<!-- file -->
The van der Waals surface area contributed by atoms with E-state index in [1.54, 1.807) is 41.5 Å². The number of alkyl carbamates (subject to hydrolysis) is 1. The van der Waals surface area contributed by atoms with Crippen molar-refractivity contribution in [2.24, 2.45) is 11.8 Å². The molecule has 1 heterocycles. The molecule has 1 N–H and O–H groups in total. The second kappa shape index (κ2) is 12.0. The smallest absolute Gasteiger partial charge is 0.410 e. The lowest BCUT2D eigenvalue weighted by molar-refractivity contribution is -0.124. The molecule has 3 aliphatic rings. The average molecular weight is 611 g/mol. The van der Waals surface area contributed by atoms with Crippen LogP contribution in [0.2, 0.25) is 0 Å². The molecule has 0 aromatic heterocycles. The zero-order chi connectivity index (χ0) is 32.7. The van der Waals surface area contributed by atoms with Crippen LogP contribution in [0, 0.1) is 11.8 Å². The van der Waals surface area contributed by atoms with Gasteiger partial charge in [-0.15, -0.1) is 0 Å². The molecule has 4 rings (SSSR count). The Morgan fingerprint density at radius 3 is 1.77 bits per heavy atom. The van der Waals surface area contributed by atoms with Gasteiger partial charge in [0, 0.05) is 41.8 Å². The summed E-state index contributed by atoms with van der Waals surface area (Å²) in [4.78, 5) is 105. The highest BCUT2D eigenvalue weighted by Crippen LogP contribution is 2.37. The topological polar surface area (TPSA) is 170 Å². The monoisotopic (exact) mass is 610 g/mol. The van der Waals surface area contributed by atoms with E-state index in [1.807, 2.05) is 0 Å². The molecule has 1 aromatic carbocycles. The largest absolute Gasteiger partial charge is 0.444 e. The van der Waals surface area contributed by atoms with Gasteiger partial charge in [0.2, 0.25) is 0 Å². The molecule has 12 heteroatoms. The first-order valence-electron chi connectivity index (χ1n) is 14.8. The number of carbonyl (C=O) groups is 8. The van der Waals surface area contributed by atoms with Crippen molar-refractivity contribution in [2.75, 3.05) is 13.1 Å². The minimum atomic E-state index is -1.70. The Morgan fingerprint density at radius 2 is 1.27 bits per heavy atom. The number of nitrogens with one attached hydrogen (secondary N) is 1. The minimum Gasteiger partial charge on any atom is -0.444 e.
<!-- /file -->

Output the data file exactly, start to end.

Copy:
The van der Waals surface area contributed by atoms with E-state index in [1.54, 1.807) is 41.5 Å². The number of alkyl carbamates (subject to hydrolysis) is 1. The van der Waals surface area contributed by atoms with Crippen molar-refractivity contribution in [2.24, 2.45) is 11.8 Å². The molecule has 1 heterocycles. The molecule has 1 N–H and O–H groups in total. The second kappa shape index (κ2) is 12.0. The smallest absolute Gasteiger partial charge is 0.410 e. The lowest BCUT2D eigenvalue weighted by molar-refractivity contribution is -0.124. The molecule has 3 aliphatic rings. The average molecular weight is 611 g/mol. The van der Waals surface area contributed by atoms with Crippen LogP contribution in [0.2, 0.25) is 0 Å². The molecule has 0 aromatic heterocycles. The zero-order chi connectivity index (χ0) is 32.7. The van der Waals surface area contributed by atoms with Crippen LogP contribution in [0, 0.1) is 11.8 Å². The van der Waals surface area contributed by atoms with Gasteiger partial charge in [-0.15, -0.1) is 0 Å². The molecule has 4 rings (SSSR count). The Morgan fingerprint density at radius 3 is 1.77 bits per heavy atom. The van der Waals surface area contributed by atoms with Gasteiger partial charge in [0, 0.05) is 41.8 Å². The summed E-state index contributed by atoms with van der Waals surface area (Å²) in [4.78, 5) is 105. The highest BCUT2D eigenvalue weighted by Crippen LogP contribution is 2.37. The topological polar surface area (TPSA) is 170 Å². The monoisotopic (exact) mass is 610 g/mol. The van der Waals surface area contributed by atoms with E-state index in [1.807, 2.05) is 0 Å². The molecule has 1 aromatic carbocycles. The largest absolute Gasteiger partial charge is 0.444 e. The van der Waals surface area contributed by atoms with Gasteiger partial charge in [0.2, 0.25) is 0 Å². The molecule has 12 heteroatoms. The first-order valence-electron chi connectivity index (χ1n) is 14.8. The number of carbonyl (C=O) groups is 8. The van der Waals surface area contributed by atoms with Crippen molar-refractivity contribution in [2.75, 3.05) is 13.1 Å². The minimum atomic E-state index is -1.70. The Morgan fingerprint density at radius 2 is 1.27 bits per heavy atom. The number of nitrogens with one attached hydrogen (secondary N) is 1. The minimum Gasteiger partial charge on any atom is -0.444 e.